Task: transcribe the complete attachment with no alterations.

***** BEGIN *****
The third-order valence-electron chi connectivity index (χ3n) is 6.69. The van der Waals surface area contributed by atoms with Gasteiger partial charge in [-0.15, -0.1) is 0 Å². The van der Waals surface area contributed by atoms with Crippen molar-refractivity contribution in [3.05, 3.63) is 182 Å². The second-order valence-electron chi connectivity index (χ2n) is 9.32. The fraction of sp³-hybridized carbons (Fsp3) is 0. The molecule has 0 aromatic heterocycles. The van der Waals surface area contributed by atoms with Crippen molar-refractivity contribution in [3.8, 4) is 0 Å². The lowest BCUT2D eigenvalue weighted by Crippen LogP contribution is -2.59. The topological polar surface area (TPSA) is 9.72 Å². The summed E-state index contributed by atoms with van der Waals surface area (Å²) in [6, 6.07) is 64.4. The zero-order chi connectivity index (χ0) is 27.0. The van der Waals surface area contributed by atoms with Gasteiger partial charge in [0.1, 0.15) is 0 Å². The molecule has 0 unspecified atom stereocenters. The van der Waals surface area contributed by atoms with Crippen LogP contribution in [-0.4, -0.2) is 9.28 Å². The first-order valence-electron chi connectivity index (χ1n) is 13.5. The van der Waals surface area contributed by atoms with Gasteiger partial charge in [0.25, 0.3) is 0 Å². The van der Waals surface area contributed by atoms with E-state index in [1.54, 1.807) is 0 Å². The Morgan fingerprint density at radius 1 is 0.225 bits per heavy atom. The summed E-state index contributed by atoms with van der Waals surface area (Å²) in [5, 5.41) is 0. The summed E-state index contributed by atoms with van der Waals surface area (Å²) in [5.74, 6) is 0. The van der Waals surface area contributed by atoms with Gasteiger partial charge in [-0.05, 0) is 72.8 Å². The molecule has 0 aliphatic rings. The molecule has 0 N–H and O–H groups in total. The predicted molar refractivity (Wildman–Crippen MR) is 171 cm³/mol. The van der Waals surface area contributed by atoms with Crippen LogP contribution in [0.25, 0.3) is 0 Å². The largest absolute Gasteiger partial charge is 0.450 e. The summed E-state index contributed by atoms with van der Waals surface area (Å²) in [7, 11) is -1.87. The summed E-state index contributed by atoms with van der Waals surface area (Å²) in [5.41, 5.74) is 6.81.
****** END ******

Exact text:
The third-order valence-electron chi connectivity index (χ3n) is 6.69. The van der Waals surface area contributed by atoms with Gasteiger partial charge in [-0.15, -0.1) is 0 Å². The van der Waals surface area contributed by atoms with Crippen molar-refractivity contribution in [3.05, 3.63) is 182 Å². The second-order valence-electron chi connectivity index (χ2n) is 9.32. The fraction of sp³-hybridized carbons (Fsp3) is 0. The molecule has 0 aromatic heterocycles. The van der Waals surface area contributed by atoms with Crippen molar-refractivity contribution in [3.8, 4) is 0 Å². The lowest BCUT2D eigenvalue weighted by Crippen LogP contribution is -2.59. The topological polar surface area (TPSA) is 9.72 Å². The summed E-state index contributed by atoms with van der Waals surface area (Å²) in [6, 6.07) is 64.4. The zero-order chi connectivity index (χ0) is 27.0. The van der Waals surface area contributed by atoms with Gasteiger partial charge in [0.1, 0.15) is 0 Å². The molecule has 0 unspecified atom stereocenters. The van der Waals surface area contributed by atoms with Crippen LogP contribution in [-0.4, -0.2) is 9.28 Å². The first-order valence-electron chi connectivity index (χ1n) is 13.5. The van der Waals surface area contributed by atoms with Gasteiger partial charge in [0.25, 0.3) is 0 Å². The van der Waals surface area contributed by atoms with E-state index in [1.54, 1.807) is 0 Å². The Morgan fingerprint density at radius 1 is 0.225 bits per heavy atom. The summed E-state index contributed by atoms with van der Waals surface area (Å²) in [5, 5.41) is 0. The summed E-state index contributed by atoms with van der Waals surface area (Å²) in [5.74, 6) is 0. The van der Waals surface area contributed by atoms with Gasteiger partial charge in [-0.05, 0) is 72.8 Å². The molecule has 0 aliphatic rings. The molecule has 0 N–H and O–H groups in total. The predicted molar refractivity (Wildman–Crippen MR) is 171 cm³/mol. The van der Waals surface area contributed by atoms with Crippen LogP contribution in [0.25, 0.3) is 0 Å². The largest absolute Gasteiger partial charge is 0.450 e. The summed E-state index contributed by atoms with van der Waals surface area (Å²) in [7, 11) is -1.87. The summed E-state index contributed by atoms with van der Waals surface area (Å²) in [5.41, 5.74) is 6.81.